The latest rent reports from Yardi Matrix and Apartment List show strongly positive rent growth for the country as-a-whole in April.
Rents up strongly
Yardi Matrix reported that the national average apartment rent rose $10 in April to $1,417. This was up 1.6 percent from its year-earlier level. Apartment List reported that the national average rent rose $21 for the month and was up 2.3 percent from its year-earlier level.
The rent growth season shifted into overdrive in April with the national average of rent increases outpacing those of recent years. The rate of increase in rents is the highest that Apartment List has seen since they started tracking it in 2017. The month-over-month increase in the average rent is the highest that Yardi Matrix has seen since July 2015.
The annual pattern of rent increases since January 2017 is shown in the chart, below, based on the data set from Apartment List. The data in the chart is normalized so that the January figure is always 100. This makes the year-to-year differences in the rates of rent growth more apparent. So far, 2021 is shaping up to be a record year for rent growth.
Not positive but less negative
The metros with the largest annual rent declines as ranked by Yardi Matrix are given in the table, below, along with the annual rent changes given for the metros in the two reports. Note however, that the boundaries of the metros being reported on are not exactly the same between the reports. For example, the Yardi Matrix report considers Los Angeles and Orange County to be separate metro areas while the Apartment List report considers them to be parts of one metro.
The recent trend of the gateway metros seeing the largest rent declines during the pandemic continued this month. The good news is that both reports found that the month-over-month rent changes for all of these markets was positive in April.
|Metro||Yardi Matrix||Apartment List|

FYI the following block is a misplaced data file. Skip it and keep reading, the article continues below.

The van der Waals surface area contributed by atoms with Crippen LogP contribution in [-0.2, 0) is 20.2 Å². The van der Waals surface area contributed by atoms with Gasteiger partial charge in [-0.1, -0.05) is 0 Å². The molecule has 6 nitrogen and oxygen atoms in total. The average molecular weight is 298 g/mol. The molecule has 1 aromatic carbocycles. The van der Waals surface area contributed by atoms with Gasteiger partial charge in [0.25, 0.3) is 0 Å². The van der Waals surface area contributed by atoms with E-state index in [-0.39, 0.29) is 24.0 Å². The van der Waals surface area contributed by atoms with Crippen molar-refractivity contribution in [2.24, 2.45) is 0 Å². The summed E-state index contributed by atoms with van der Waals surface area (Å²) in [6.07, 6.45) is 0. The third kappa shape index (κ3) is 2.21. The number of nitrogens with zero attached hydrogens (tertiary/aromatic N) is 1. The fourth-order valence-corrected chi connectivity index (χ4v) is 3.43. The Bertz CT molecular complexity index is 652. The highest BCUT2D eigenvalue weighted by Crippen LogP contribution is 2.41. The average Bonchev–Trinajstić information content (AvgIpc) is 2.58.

The major metros with the largest year-over-year rent increases as determined by Yardi Matrix are listed in the next table, below, along with the year-over-year rent increases given for the metros in the two reports.
|Metro||Yardi Matrix||Apartment List|
Rent convergence is real
The metros at the top of the list for rent growth are generally the same ones who topped the list prior to the pandemic. One thing that they have in common is that their average rent levels were significantly more affordable than were those of the coastal gateway markets prior to the pandemic. However, with rents have risen rapidly over the last year in the affordable metros while they are down in the expensive metros, the edge that the former have over the latter is shrinking. For example, in January 2020, the average rent in metro Los Angeles was 25 percent higher than that in the Inland Empire, according to Apartment List data. In April 2021, that differential closed to only 5.5 percent. In January 2020, rents in San Francisco were 52 percent higher than those in Sacramento. In April 2021, that differential closed to 22 percent. It will be interesting to see if the rent differential widens again when the gateway metros recover.
The Yardi Matrix report discussed the occupancy drops that have hit some metros in the last year. That was the subject of a more extensive report they issued earlier so it will not be covered again here.
The complete Yardi Matrix report discusses some of the smaller multifamily housing markets. It has more information about the larger markets including numbers on job growth and completions of new units. It also includes charts showing the history of rent changes in 18 of the top 30 markets over the last 4 years. It can be found here.
The complete Apartment List report covers many more metros and provides readers with the opportunity to download their data sets. It can be found here.